Roman Agora
Ρωμαϊκής Αγοράς

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The Roman Agora was built in the first century BC as the new commercial center of Athens. The most famous monument at the site is the Horologion or Tower of the Winds.

A new Agora

Roman Agora, Athens
Roman Agora
Gate of Athena Archegetis, Roman Agora, Athens
Gate of Athena Archegetis

In the 1st century BC, when Athens had already become part of the Roman Empire, the Agora – the old marketplace of Athens – had become impractical for commercial activities. The Romans built a new forum, known as the Roman Agora or the Agora of Caesar and Augustus. In contrary to the Ancient Agora, it had a purely commercial character.

The Market

The Roman Agora was smaller than the Ancient Agora, measuring 112 meters by 96 meters (367 x 315 ft). It consisted of a large open space bordered on all four sides by colonnades with Ionic columns. Inside the colonnades were stores.

The marketplace had two entrances. On the west side was the Gate of Athena Archegetis, large propylaea built in 11 BC. From here a road led to the Stoa of Attalos at the Ancient Agora.

Another propylaea marked the east entrance. Little remains of this entrance gate.

Tower of the Winds, Roman Agora, Athens
Tower of the Winds

Tower of the Winds

The most interesting structure in the area is the Horologion of Andronikos Kyrrhestos, popularly known as the Aerides – Tower of the Winds. The octagonal tower, located just east of the Roman market, was constructed around 48 BC by the Syrian astronomer Andronikos Kyrrhestes. The tower has a height of over twelve meters (40 ft) and rests on a three stepped base.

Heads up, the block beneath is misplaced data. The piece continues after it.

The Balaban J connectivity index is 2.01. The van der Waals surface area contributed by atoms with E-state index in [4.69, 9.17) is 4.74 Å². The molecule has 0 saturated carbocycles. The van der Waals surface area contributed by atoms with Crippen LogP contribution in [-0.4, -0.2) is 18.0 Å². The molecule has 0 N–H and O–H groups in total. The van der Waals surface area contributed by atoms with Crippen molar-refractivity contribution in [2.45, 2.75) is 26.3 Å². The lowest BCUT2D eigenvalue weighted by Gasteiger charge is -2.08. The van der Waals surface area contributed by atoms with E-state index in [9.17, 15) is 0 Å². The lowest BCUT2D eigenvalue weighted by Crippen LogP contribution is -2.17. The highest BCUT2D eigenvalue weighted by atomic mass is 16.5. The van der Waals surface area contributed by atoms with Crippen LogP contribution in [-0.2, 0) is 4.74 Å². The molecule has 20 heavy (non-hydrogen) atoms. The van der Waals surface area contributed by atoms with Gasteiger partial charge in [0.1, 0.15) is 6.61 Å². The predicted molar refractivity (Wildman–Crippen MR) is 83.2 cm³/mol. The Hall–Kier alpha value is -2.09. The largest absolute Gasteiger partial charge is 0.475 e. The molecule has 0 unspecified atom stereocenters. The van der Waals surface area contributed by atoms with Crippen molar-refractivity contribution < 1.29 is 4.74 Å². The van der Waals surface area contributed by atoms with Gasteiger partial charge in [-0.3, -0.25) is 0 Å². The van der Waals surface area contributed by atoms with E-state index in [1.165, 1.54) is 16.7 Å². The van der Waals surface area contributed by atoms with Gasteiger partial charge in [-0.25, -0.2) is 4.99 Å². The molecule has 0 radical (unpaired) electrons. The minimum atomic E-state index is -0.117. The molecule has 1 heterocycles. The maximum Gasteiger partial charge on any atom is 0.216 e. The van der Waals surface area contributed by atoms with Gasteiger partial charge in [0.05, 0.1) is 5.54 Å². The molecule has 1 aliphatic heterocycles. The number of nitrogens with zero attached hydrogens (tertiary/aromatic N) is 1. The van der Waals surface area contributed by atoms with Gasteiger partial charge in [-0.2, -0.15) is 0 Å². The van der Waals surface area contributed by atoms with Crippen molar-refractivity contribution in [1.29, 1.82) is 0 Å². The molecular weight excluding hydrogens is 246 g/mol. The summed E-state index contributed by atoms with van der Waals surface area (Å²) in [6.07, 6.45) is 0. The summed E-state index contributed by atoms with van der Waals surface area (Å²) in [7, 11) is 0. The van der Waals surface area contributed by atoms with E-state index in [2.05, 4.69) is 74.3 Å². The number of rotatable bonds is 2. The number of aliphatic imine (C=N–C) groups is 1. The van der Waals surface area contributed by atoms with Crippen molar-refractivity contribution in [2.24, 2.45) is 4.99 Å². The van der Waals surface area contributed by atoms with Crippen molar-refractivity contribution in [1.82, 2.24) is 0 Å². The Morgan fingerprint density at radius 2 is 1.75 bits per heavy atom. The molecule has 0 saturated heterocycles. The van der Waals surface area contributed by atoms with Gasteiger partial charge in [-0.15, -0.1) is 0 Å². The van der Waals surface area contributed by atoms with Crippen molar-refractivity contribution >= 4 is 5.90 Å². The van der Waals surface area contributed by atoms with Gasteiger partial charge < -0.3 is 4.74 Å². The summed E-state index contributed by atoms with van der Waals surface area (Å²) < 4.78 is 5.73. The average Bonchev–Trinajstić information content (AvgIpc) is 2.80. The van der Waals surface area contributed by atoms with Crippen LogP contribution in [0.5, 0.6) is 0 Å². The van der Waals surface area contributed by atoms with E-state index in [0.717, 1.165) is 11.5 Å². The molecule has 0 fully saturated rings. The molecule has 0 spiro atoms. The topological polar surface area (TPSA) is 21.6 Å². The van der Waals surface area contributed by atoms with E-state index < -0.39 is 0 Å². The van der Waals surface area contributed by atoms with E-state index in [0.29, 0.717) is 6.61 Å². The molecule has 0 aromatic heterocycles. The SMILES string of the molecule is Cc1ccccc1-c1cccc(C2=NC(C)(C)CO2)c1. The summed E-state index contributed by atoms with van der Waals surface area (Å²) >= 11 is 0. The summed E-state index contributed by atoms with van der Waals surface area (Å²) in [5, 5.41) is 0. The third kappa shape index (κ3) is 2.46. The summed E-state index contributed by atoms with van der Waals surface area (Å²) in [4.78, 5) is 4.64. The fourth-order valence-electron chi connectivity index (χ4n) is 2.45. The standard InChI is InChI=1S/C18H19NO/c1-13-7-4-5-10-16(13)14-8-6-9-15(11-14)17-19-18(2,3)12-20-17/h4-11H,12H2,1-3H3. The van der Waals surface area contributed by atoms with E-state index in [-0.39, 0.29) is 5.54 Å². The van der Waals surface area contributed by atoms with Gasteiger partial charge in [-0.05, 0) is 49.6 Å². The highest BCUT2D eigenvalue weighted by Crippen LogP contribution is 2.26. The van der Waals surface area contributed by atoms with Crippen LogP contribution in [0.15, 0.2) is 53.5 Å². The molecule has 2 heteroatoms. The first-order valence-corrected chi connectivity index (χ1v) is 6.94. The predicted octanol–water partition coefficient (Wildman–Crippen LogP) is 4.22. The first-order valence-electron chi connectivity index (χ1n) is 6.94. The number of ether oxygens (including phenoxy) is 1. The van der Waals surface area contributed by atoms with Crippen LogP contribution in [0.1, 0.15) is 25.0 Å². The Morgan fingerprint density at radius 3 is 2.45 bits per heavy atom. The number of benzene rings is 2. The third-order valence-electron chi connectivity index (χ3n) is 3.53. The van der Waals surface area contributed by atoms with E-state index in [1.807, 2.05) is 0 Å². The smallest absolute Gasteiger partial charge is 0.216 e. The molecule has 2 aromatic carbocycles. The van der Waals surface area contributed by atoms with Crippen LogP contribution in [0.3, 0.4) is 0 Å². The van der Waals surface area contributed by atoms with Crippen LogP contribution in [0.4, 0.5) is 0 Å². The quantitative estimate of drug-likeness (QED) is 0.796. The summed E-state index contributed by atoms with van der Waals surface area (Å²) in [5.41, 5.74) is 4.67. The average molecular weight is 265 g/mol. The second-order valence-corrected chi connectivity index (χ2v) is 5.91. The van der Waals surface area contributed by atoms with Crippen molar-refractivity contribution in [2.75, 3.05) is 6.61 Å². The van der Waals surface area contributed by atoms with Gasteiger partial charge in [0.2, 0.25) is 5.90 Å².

The relief frieze at the top of the tower shows personifications of the eight winds, hence the name of the tower.

Zephyros relief, Tower of the Winds, Athens
Zephyros, west wind
The 'Agoranomeion' at the Roman Agora, Athens
The ‘Agoranomeion’

Below each relief was a sundial. Inside the tower was a complicated water clock, powered by a water stream from the Acropolis. On top of the tower’s conical roof stood a Triton-shaped weather vane. The Triton held a staff which pointed in the direction of the wind.

Other Buildings

Two more buildings have been discovered during excavations near the Tower of the Winds, including a building known as the Vespasianai, a public latrine with seating for 68 people on all four sides of the building.

There was hardly any privacy; at the time, latrines were public places used for socializing. Emperor Vespasian imposed taxes on the use of latrines, so they were named Vespasianai.

Another building on the east side, with a triple arched entrance, is so far unidentified. Initially it was thought this was the Agoranomeion – the headquarters of the market inspectors – but today it is thought it was possibly a temple dedicated to an emperor or deity.

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